High time for Northern Ireland to ban hunting

Animal Welfare charity, the League Against Cruel Sports is calling for Northern Ireland to get in line with the rest of the UK and ban hunting with dogs, making this Boxing Day the last festive façade to see wild animals legally hunted with dogs for sport.

Hunting with dogs was banned in Scotland in 2002 through the Protection of Wild Mammals Act and in England and Wales in 2005 under the Hunting Act. Northern Ireland is now the only nation within the UK that has not introduced a complete ban on fox and stag hunting.

The charity has the support of the majority of the people of Northern Ireland, who strongly oppose the ‘blood sport’ of hunting with dogs. Latest Ipsos MORI1 opinion polling showed less than 1 in 20 supported deer hunting remaining legal, less than 1 in 8 supported hare hunting remaining legal and less than 1 in 5 supported foxhunting remaining legal.

2 out of 3 people believed it was already illegal to hunt mammals with dogs in Northern Ireland.

With Boxing Day traditionally the biggest event in the hunting calendar, hunts will be out in force across N. Ireland. Behind the festive pageantry lies a brutal reality of animal cruelty, an excuse for people to chase and rip apart wild animals with dogs for fun.

Janice Watt from League Against Cruel Sports Northern Ireland said:  “Hunting and killing animals for sport is about nothing more than satisfying the blood lust of a small but obsessed minority, a notion that most people in Northern Ireland find repulsive.

“With such widespread opposition to this so-called ‘sport’, it’s high time our representatives brought in a law to ban hunting with dogs and in doing so, bring Northern Ireland into line with the rest of the UK.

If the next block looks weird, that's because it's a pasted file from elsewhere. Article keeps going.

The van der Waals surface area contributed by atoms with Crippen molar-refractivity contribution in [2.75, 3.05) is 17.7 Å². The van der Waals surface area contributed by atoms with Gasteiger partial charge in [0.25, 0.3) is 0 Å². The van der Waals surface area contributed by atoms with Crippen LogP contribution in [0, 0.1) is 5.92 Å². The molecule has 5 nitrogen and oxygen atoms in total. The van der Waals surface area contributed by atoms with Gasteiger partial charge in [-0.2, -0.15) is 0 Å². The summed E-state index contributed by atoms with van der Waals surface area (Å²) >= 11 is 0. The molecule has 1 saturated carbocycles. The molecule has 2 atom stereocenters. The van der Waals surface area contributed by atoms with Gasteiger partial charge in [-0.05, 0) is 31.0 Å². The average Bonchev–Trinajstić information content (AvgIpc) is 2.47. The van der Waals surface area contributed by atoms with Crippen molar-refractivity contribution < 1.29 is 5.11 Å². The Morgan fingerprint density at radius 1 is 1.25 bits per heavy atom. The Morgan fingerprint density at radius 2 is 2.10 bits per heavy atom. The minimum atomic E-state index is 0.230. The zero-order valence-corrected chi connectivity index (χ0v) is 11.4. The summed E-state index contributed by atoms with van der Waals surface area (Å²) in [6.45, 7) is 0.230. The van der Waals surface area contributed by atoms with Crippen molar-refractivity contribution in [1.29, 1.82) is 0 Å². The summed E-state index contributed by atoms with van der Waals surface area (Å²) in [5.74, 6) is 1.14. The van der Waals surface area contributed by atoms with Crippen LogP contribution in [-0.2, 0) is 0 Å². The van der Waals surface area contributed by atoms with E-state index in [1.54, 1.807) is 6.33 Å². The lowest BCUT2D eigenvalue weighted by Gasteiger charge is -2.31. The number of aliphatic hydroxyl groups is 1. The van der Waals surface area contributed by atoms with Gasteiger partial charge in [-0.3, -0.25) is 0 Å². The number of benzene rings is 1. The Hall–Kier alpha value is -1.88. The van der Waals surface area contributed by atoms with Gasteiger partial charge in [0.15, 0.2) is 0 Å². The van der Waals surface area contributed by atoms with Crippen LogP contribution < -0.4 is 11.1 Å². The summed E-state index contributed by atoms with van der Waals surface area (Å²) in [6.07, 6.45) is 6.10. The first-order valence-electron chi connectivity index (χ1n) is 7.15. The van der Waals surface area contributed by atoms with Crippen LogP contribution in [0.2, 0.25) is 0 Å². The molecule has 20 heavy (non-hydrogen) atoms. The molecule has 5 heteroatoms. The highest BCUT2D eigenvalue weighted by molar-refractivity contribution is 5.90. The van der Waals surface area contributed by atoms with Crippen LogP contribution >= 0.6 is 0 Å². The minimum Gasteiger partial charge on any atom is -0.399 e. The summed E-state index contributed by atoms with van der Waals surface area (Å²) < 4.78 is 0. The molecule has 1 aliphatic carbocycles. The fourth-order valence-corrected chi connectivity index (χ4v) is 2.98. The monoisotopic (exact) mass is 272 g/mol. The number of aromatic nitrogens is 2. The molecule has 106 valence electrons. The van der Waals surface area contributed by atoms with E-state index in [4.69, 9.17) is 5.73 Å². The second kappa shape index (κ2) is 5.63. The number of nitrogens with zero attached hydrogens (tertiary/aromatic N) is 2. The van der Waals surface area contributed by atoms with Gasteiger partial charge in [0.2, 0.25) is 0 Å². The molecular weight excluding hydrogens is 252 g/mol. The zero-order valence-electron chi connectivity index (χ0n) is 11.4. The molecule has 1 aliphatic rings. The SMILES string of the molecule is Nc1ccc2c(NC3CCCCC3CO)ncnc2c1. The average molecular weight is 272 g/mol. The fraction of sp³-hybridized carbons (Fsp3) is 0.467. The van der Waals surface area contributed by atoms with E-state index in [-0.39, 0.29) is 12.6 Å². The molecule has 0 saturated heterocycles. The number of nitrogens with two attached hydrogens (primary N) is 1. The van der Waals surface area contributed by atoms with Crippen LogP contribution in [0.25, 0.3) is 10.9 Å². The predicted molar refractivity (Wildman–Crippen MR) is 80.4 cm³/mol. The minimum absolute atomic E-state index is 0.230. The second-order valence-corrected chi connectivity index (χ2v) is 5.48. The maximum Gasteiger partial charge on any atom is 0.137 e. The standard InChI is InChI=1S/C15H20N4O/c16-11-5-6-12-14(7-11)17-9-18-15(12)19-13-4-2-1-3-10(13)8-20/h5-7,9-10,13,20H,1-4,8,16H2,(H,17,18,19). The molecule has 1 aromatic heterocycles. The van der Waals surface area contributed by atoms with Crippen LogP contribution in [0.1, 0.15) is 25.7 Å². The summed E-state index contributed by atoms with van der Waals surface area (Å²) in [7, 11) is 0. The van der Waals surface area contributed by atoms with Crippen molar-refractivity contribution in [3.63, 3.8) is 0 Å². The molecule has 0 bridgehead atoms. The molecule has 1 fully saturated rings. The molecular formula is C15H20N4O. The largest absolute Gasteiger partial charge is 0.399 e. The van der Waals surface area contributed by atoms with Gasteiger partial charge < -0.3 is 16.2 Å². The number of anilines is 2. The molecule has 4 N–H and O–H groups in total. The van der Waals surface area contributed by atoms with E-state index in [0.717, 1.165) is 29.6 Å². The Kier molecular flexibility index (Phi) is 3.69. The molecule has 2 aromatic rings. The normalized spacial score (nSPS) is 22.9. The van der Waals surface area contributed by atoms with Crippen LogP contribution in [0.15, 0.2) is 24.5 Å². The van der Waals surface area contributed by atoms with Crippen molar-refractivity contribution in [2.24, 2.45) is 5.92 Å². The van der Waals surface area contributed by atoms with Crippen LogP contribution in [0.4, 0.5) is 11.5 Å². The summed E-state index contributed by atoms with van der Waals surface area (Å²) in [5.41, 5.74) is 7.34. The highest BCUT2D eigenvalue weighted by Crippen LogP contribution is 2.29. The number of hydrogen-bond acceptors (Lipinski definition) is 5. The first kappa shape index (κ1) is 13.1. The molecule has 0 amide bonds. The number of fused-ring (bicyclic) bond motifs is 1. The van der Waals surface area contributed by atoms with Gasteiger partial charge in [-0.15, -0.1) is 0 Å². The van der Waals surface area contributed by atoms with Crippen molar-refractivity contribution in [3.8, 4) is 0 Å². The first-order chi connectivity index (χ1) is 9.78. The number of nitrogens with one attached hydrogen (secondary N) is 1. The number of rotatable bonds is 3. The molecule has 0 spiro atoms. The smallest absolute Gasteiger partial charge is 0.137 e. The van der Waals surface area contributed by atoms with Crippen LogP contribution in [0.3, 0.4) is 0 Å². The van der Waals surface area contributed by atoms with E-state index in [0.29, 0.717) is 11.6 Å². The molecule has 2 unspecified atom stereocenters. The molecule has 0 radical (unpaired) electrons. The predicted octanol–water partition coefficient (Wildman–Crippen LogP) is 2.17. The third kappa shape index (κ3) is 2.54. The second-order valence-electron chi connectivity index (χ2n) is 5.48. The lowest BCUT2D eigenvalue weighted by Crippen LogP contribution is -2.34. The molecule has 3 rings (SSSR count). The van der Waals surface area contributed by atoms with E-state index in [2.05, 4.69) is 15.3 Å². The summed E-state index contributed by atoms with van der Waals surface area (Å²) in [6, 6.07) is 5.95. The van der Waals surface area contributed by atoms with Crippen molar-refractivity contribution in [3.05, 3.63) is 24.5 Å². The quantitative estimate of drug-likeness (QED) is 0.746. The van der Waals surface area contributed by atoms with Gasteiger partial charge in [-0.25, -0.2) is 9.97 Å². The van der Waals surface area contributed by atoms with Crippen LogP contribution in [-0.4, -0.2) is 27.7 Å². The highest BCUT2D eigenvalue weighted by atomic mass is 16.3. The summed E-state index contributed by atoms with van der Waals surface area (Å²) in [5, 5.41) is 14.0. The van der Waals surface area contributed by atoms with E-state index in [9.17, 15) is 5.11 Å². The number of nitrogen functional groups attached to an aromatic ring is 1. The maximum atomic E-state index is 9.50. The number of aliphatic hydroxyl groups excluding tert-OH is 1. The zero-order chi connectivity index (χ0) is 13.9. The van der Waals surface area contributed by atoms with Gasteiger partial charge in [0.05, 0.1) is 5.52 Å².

“Northern Ireland leads the way with new stringent jail sentences for dog fighting, however still lags behind on this cruel and barbaric practice, which like dog fighting should have no place in our society. Evidence has shown that hunting is cruel and inflicts severe physical and mental stress and injury on the victims. There is no quick and easy death.

“No doubt like every year, there will be posed photos of hunts and their supporters out at Boxing Day meets, however what the images will not show is the animal cruelty and havoc that hunts cause - in communities and to farmers trespassing on their land claiming to be helping them with ‘pest control’.”

- ENDS -

Notes to Editors:


  1. Ipsos MORI survey details

1000 interviews conducted

Ipsos MORI interviewed a representative sample of 1,009 adults aged 16+ across Northern Ireland.  Interviews were conducted face-to-face between 16th August and 2nd September 2015.  Data are weighted to match the profile of the population.


Northern Ireland is now the only part of the UK that has not introduced a ban on fox and stag hunting. Scotland was the first country in the UK to ban hunting with dogs when the Protection of Wild Mammals Act was passed in 2002. And in 2005, the Hunting Act came into force in England and Wales. 

  • Hares: Except for hare coursing, it is still legal to hunt Irish hares, a species that is in steep decline.  Northern Ireland has 3 beagle packs, which hunt only hares and do so on foot, and 7 harrier packs, which hunt both hares and foxes and do so on horseback.

For further information, comment or interview requests, please contact:

The  League’s Press Office on 01483 524250 or email press@league.org.uk

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